AT first blush, President Bush's choice of William J. Bennett as ``drug czar'' might seem a curious one. Mr. Bennett's background, after all, is not in drug programs but in education - first as chairman of the National Endowment for Humanities, most recently as United States secretary of education. True, his conservative credentials are dazzling. True, he's a Washington insider knit tightly to the new administration. True, his management style may give new meaning to the word czar. But is that enough? What does the job require?
Some would say it needs a cop's-eye view of the problem. The ideal czar, they observe, would have a law-enforcement background and a get-tough attitude concerning the supply side of the problem - coupled with a practical grasp of the difficulties faced by police on the beat and judges in the courtroom.
Others would call for a czar sensitive to the plight of the addict - not necessarily a former user, but someone steeped in the issues of drug rehabilitation, alive to the street-level pressures on teen-agers, and compassionately aware of the complexities of the demand side.
Still others would like to see a consummate manager, a behind-the-scenes organizer capable of building coalitions among Washington's turf-hungry bureaucrats. Such a person, coordinating the bevy of departments and agencies, should be a kind of 'eminence grise, wielding quiet authority but retiring from view in deference to others.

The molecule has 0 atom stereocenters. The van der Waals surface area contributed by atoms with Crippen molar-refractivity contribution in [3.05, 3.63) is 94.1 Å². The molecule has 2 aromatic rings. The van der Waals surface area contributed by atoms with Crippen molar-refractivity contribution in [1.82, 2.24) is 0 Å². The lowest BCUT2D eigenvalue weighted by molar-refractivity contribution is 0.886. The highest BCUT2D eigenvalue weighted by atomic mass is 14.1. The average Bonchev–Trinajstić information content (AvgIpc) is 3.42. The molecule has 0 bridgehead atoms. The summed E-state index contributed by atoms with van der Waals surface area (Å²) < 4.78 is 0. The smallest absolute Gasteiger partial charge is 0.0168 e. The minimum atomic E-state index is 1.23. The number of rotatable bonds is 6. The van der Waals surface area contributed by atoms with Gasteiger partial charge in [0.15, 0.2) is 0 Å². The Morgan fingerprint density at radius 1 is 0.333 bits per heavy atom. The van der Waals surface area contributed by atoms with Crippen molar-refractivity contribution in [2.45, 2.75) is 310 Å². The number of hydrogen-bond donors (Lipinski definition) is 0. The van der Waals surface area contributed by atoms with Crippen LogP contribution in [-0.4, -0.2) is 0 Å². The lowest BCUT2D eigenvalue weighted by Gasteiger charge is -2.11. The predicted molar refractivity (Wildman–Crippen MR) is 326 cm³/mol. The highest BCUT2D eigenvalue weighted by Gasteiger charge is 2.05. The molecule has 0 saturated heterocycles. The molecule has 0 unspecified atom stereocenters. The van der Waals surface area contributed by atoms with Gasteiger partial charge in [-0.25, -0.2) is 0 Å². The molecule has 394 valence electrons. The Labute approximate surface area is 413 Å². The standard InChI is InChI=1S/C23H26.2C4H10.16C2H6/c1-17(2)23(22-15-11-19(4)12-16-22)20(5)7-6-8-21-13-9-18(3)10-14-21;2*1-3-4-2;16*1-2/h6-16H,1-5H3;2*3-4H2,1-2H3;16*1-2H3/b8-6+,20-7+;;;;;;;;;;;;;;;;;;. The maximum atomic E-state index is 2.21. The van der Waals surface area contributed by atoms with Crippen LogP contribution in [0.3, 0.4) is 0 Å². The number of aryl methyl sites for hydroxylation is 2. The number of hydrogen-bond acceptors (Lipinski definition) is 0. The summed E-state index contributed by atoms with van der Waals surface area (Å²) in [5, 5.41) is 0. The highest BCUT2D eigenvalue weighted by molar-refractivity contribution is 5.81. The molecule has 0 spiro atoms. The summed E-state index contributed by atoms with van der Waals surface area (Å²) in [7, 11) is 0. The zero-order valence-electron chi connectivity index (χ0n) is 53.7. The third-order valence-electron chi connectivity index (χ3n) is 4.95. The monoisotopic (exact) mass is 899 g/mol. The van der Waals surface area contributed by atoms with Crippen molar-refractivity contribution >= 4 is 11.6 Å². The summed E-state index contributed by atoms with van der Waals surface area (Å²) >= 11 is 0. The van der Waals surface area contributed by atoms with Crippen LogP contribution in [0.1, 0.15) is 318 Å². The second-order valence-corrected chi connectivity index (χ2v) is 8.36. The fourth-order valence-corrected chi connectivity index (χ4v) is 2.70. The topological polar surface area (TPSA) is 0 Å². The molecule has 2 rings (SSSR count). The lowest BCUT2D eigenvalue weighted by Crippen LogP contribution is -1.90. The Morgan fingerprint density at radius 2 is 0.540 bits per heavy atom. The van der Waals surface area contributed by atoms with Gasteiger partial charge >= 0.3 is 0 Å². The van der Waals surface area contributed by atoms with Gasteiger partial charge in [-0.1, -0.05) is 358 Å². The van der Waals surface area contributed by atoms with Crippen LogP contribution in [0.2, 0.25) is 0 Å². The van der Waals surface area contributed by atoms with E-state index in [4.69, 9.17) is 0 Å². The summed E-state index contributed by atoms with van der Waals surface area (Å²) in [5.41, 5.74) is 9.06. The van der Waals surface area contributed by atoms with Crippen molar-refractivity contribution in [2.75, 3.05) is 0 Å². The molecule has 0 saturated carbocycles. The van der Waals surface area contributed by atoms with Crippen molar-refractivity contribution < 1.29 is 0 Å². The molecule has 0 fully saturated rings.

Bennett is none of these. One imagines him sharing a taxi with a Miami cop and finding little common ground. One can't picture him expressing an excess of kindness when assessing the societal influences on a Queens crack-user. And he's not known for avoiding the limelight.
But maybe the issues, here, are not simply supply, demand, and management. Maybe the need is to build political will and national consensus. Maybe a late-20th-century drug czar must design, construct, and occupy a towering bully pulpit.
If so, Bennett fits the job perfectly: That's exactly what he did at the Department of Education. He did it, in part, by issuing a stream of short reports - on such subjects as kids and drugs, by the way - and using the occasions of their release to harangue the public on the need to shape up and pay attention to education. He thundered and pleaded. He outraged and annoyed. He upset applecarts and scandalized the bourgeoisie. And people noticed.
Granted, there are more important things than being noticed. But there are also times when the world needs to be seized by the collar and shaken awake - not to the fact that we have a drug problem (which we already know) but to the fact that it is intolerable.
That's an unpopular word - intolerable. These days, the concept of tolerance is in vogue: We routinely assume that, in an enlightened culture, people must not be prevented from ``doing their own thing.'' So what's needed, just now, is someone to camp out on the moral high ground, insist on the difference between right and wrong, define drug use as wrong, condemn the do-your-own-thingers when they wreck lives and communities - and make such a frightful noise about it that tolerance - applied to illegal drugs - begins to lose some of its luster.
That's what a bully pulpit is for. Drug abuse won't be solved by throwing government resources at it. The problem will be solved only when the public has been galvanized into an inspired intolerance reaching deep into schools, streets, and households. For that task, Bennett's got the right ticket.